And it came to pass at midnight, that the man was afraid, and turned himself: and, behold, a woman lay at his feet.At midnight; he did not discover her sooner, though she did not uncover his feet, being it seems in a deep sleep, as is usual after feasts, and she doing no more that her mother commanded her, and using no words or gestures which might provoke his lust; wherein she showed her temperance and modesty, and that what she did was only by her mother’s instigation and advice, which plainly appeared from her desire expressed, Ruth 3:9, which he knew, she being a stranger, was unacquainted with. And this was the reason why Boaz was not in the least offended with her, but only commends her virtue, without any reflection upon her for this fact.
Turned himself; from the place where he lay, he raised and turned himself towards the feet, to learn who or what was there. Or, he was troubled, or afraid, or wondered; for the Hebrew word being but once used, is diversely rendered.
A woman lay at his feet; which he might understand, either by some glimmerings of light which were after midnight, which discovered her; or rather, by her voice, or out of her own mouth, who being asked, told him so much in general, before he made particular inquiry.
And he said, Who art thou? And she answered, I am Ruth thine handmaid: spread therefore thy skirt over thine handmaid; for thou art a near kinsman.Spread thy skirt over thine hand-maid, i.e. take me to be thy wife, and perform the duty of an husband to me. This phrase is used in this sense Deu 22:30 27:20 Ezekiel 16:8. Either, first, Because the wife is admitted into the same bed with her husband, and both are covered with one and the same covering. Or, secondly, From an ancient ceremony of the husband’s throwing the skirt of his garment over her head, in token both of her subjection, 1 Corinthians 11:5,6,10, and appropriation to him, being hereby as it were hid from the eyes of others; see Genesis 20:16; and also of that protection which he oweth to her: see Ruth 2:12.
And he said, Blessed be thou of the LORD, my daughter: for thou hast shewed more kindness in the latter end than at the beginning, inasmuch as thou followedst not young men, whether poor or rich.Thou hast showed more kindness; both to thy deceased husband, the continuance of whose name and memory thou preferrest before the satisfaction of thy own lust; and to thy mother-in-law, whose commands thou hast punctually obeyed, even with thy own hazard in so doubtful an enterprise.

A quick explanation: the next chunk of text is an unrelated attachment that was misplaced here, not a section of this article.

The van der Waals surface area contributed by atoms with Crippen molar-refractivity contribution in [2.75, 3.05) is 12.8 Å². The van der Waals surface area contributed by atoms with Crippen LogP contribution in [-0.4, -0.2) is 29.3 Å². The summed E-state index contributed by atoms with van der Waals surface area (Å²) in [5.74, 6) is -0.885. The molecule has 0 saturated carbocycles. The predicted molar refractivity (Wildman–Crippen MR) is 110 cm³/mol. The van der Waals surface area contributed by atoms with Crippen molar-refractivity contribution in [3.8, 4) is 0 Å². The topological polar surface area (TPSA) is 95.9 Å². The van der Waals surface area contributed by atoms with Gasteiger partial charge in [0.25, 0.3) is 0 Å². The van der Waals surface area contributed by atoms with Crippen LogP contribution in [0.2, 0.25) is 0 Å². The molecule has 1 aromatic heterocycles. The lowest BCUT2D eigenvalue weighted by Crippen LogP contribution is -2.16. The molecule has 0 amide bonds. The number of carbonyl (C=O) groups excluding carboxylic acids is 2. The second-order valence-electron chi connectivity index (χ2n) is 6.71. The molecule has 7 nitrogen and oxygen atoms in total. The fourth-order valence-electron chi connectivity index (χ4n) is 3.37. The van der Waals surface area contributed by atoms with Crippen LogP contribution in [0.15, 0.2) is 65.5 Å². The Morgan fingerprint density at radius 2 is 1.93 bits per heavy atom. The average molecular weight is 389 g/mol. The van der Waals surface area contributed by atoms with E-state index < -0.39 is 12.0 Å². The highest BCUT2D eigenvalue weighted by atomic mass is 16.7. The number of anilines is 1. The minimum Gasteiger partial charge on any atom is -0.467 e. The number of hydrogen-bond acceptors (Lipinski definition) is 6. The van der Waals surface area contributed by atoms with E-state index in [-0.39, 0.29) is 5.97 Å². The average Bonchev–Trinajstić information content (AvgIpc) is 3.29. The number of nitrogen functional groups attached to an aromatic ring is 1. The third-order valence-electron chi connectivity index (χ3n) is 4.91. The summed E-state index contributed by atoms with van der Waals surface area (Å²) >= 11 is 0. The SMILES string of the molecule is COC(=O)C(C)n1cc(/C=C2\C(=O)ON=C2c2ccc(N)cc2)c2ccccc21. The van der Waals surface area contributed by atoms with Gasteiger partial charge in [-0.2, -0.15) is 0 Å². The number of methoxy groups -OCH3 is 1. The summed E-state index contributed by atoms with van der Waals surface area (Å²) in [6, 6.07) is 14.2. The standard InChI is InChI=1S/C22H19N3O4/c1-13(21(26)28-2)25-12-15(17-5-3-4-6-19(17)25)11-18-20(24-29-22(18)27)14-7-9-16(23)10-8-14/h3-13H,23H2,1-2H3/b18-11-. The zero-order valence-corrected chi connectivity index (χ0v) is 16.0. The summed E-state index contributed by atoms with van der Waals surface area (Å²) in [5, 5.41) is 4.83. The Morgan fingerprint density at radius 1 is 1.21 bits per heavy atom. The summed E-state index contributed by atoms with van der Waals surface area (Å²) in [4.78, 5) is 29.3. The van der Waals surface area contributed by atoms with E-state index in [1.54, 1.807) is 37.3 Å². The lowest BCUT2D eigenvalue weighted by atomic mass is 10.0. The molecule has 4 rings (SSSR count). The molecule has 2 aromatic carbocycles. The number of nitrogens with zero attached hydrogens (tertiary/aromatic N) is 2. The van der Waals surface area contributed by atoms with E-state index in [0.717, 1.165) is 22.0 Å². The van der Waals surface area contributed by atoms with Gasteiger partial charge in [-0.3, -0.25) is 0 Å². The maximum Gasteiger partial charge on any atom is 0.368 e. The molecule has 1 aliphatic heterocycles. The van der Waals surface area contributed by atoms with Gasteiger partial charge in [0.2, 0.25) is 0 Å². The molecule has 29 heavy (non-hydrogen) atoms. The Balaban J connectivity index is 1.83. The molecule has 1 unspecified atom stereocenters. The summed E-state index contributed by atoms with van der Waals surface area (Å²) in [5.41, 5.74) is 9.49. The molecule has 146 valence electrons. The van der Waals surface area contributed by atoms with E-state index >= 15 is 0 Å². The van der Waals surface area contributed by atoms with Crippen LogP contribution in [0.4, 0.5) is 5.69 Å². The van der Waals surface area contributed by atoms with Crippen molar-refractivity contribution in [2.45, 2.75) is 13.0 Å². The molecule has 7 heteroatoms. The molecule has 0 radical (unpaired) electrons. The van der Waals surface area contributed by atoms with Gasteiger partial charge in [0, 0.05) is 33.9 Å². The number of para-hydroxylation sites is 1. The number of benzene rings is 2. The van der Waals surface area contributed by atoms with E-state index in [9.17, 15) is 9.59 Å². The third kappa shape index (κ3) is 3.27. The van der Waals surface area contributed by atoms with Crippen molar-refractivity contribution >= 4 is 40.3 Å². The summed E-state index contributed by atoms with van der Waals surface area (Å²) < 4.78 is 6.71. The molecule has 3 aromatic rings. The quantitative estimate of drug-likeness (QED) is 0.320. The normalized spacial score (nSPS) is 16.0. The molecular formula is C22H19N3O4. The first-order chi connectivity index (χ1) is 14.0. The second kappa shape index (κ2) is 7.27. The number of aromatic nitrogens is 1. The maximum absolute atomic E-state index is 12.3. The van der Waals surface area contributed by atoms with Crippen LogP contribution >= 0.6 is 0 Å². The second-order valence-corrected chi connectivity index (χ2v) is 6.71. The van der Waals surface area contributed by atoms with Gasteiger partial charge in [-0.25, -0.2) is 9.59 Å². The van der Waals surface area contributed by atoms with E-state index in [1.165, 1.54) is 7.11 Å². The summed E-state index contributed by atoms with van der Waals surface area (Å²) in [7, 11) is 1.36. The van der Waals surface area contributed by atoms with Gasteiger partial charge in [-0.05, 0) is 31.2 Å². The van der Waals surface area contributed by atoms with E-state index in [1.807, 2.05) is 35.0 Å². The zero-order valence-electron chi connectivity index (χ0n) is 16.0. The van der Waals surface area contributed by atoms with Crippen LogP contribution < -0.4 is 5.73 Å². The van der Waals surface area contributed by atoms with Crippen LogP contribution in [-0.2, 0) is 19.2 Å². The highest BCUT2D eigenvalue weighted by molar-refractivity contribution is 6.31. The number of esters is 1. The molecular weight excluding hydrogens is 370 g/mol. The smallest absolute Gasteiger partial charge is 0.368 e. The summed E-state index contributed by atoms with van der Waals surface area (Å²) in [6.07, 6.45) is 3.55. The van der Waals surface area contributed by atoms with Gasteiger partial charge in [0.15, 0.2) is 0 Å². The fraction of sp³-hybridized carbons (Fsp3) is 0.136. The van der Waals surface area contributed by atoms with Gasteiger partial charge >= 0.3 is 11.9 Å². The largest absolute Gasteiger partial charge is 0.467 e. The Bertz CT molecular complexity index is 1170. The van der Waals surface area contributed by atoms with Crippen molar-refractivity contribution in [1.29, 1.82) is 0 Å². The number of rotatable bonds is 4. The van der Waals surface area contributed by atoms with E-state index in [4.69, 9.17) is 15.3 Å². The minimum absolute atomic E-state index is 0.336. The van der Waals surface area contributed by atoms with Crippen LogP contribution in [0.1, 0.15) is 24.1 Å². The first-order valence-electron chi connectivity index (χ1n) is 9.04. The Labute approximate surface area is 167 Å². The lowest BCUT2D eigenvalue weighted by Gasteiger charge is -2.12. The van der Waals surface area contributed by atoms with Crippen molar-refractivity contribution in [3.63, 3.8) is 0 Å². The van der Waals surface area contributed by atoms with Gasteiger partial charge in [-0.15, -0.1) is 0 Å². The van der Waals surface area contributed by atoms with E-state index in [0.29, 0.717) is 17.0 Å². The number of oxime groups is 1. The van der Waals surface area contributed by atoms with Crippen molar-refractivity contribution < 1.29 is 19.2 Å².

Thou followedst not young men, to seek thy marriage either here, or in thy own country, as thou wouldst have done if thou hadst not preferred obedience to God’s command, before the pleasing of thyself.
And now, my daughter, fear not; I will do to thee all that thou requirest: for all the city of my people doth know that thou art a virtuous woman.Fear not; think not that I despise and reject thee, because I do not immediately comply with thy desire.
I will do to thee all that thou requirest, i.e. marry thee, upon the condition here following.
And now it is true that I am thy near kinsman: howbeit there is a kinsman nearer than I.No text from Poole on this verse.
Tarry this night, and it shall be in the morning, that if he will perform unto thee the part of a kinsman, well; let him do the kinsman's part: but if he will not do the part of a kinsman to thee, then will I do the part of a kinsman to thee, as the LORD liveth: lie down until the morning.If he will perform unto thee the part of a kinsman, i.e. take thee to wife, to raise up seed to his brother, as he ought to do.
And she lay at his feet until the morning: and she rose up before one could know another. And he said, Let it not be known that a woman came into the floor.Before one could know another, i.e. while it was yet so dark that one person could not discern another. Or, before one did know the other, i.e. before they were carnally known to one another.
Let it not be known that a woman came into the floor; he takes care to preserve not only his conscience towards God, but his reputation, and hers also, among men.
Also he said, Bring the vail that thou hast upon thee, and hold it. And when she held it, he measured six measures of barley, and laid it on her: and she went into the city.The veil, or, the apron, such as women ordinarily wear.
Six measures; known and usual measure: it is not determined how large those measures were, but this the nature of the thing shows, that they were no larger than one woman could carry in her veil, or apron.
And when she came to her mother in law, she said, Who art thou, my daughter? And she told her all that the man had done to her.Who art thou, my daughter? either, first, She did not distinctly know who she was, because it was dark, and so calls her daughter only in general, as elder women call the younger. But she could as easily have discerned who she was, as what her age was. Or, secondly, This is not a question of doubting, but of wonder, as if she had said, Art thou in very deed my daughter? I can hardly believe it. How comest thou hither in this manner, and thus early?
And she said, These six measures of barley gave he me; for he said to me, Go not empty unto thy mother in law.No text from Poole on this verse.
Then said she, Sit still, my daughter, until thou know how the matter will fall: for the man will not be in rest, until he have finished the thing this day.No text from Poole on this verse.